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Monthly Archives: May 2014

In February last year I did a post about Damian Michaels whose altered, photobooth self-portrait I had purchased on Ebay a few weeks earlier. As a result of that purchase and an admiration of his work, I decided to commission him to alter one of my photobooth strips. The finished work can be seen below along with the original strip. photobooth11:08:2009No.3 I was very pleased with the results. My favourite image being the last of the three. Please let me know what you think by leaving a comment, below. You can find out more about Damian and his work by following the links below.

  • At Raw Vision, Colin Rhodes writes about Damian's underlying creative processes.
  • Damian's Flickr Photostream where you can see more of his altered photos and other works.
  • His facebook page
  • and Damian's website where you can buy copies of his publication Art Visionary magazine

photoboothTattooManSeries04

This is the final photo that I have of USA, Tattoo Man and his partner. Probably the least exciting of the lot. I wasn’t able to find this photo in its original context, so below you will see three more low resolution strips from the original sale, just for fun.

He appears to have had a great time creating this lot, especially so the first strip! Having been made around the turn of the century, I cannot imagine what circumstances allowed this collection to end up for sale on Ebay so quickly, but I am glad they did.

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Cheryl and Ted

One of the more exciting, and for me, unexpected aspects of being a blogger is the amount of enthusiasm and generosity that comes to my inbox out of the blue and from all around the world. I have recently started following a blog by Ted Strutz of Friday Harbor, Washington State in the San Juan IslandsUSA. The blog is called TedBook and has some very amusing conversational short stories that I encourage you to check out. Ted emailed me the above photos and the following history a couple of days ago –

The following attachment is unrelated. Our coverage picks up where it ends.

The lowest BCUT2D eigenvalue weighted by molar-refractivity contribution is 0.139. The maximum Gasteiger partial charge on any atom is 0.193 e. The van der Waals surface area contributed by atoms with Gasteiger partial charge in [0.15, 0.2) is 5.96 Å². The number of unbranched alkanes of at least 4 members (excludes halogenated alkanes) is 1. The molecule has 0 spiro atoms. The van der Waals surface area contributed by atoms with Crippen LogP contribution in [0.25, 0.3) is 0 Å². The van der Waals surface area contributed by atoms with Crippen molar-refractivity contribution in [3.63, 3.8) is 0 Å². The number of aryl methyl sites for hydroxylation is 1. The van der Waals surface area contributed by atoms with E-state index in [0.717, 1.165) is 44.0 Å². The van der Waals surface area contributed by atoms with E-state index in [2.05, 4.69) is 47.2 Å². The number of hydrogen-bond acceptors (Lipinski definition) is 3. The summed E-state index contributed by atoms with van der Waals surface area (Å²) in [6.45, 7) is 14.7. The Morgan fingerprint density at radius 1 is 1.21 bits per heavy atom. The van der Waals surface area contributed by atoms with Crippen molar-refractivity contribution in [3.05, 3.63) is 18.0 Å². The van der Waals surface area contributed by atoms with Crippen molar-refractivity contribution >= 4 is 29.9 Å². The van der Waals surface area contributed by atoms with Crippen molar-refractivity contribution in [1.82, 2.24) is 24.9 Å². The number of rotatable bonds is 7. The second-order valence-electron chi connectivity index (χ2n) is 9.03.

When I lived in Chicago in the 80’s and early 90’s, there was a bar called the Rainbow Club.  It was quite large with a big horseshoe shaped bar, booths, tables and a stage, maybe a dance floor.  They played 33 LPs on a phonograph.  Kind of an artsy place.  There was a photo booth as well.  It was very popular, and I would imagine they made almost as much money off that thing as the booze.  I think it was a buck.  I’m sure they have quite a few strips that were left behind.  It was a lot of fun.  Of course that was one of the first places we took out of town visitors.

Anyway… I guess it was 1988 or so when an old girlfriend came from Sacramento to Chicago to visit me.  I had been there for two years, and although she was ‘the one who got away’ we had stayed friends.  I took her to the Rainbow Club, as it was close to the Wicker Park neighborhood where I lived and a fun place to go.  My daughter and her friends hung out there a lot, and that’s how I was introduced to the place.  I didn’t go there that often, except when people came to visit so we could do the photo booth. It is interesting to look at people in these strips and how they react to what the other person in the booth does.  It’s kind of a mini play sometimes.

We had a good time on her visit, and I eventually introduced her to a friend in Sacramento who she would later marry.  They had two kids and are still married.  I was a good matchmaker.  Interesting to note there are two backgrounds… one with photo strips, it looks like, maybe to show people how to use it, and a curtain. My other strips all have the curtain. I would say that the first one we did is the one without the curtain.  For that reason, and in the first photo Cheryl is posing with her reflection as it was the first thing she saw.  She always did ‘duck lips’ when looking in a mirror and my two tiny daughters would copy her when looking in a mirror.  They still laugh and talk about her when they do it now. The bottom of one of the strips has the corner torn off.  Those were fun times.